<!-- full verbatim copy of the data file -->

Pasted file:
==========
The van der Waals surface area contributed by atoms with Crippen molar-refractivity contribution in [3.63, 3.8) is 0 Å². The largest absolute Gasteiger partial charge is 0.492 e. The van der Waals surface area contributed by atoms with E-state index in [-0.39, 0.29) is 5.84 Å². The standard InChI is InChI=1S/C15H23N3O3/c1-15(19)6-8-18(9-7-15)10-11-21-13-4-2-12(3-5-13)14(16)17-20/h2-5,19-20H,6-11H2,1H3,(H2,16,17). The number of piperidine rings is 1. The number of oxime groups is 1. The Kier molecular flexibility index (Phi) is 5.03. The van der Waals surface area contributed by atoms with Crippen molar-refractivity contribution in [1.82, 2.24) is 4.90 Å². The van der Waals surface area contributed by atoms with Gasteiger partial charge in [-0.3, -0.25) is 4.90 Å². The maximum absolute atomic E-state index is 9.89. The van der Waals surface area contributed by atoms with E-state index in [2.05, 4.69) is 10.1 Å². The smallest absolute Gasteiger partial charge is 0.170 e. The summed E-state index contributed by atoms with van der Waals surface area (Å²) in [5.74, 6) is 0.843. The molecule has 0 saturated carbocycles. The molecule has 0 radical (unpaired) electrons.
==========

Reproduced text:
The van der Waals surface area contributed by atoms with Crippen molar-refractivity contribution in [3.63, 3.8) is 0 Å². The largest absolute Gasteiger partial charge is 0.492 e. The van der Waals surface area contributed by atoms with E-state index in [-0.39, 0.29) is 5.84 Å². The standard InChI is InChI=1S/C15H23N3O3/c1-15(19)6-8-18(9-7-15)10-11-21-13-4-2-12(3-5-13)14(16)17-20/h2-5,19-20H,6-11H2,1H3,(H2,16,17). The number of piperidine rings is 1. The number of oxime groups is 1. The Kier molecular flexibility index (Phi) is 5.03. The van der Waals surface area contributed by atoms with Crippen molar-refractivity contribution in [1.82, 2.24) is 4.90 Å². The van der Waals surface area contributed by atoms with Gasteiger partial charge in [-0.3, -0.25) is 4.90 Å². The maximum absolute atomic E-state index is 9.89. The van der Waals surface area contributed by atoms with E-state index in [2.05, 4.69) is 10.1 Å². The smallest absolute Gasteiger partial charge is 0.170 e. The summed E-state index contributed by atoms with van der Waals surface area (Å²) in [5.74, 6) is 0.843. The molecule has 0 saturated carbocycles. The molecule has 0 radical (unpaired) electrons.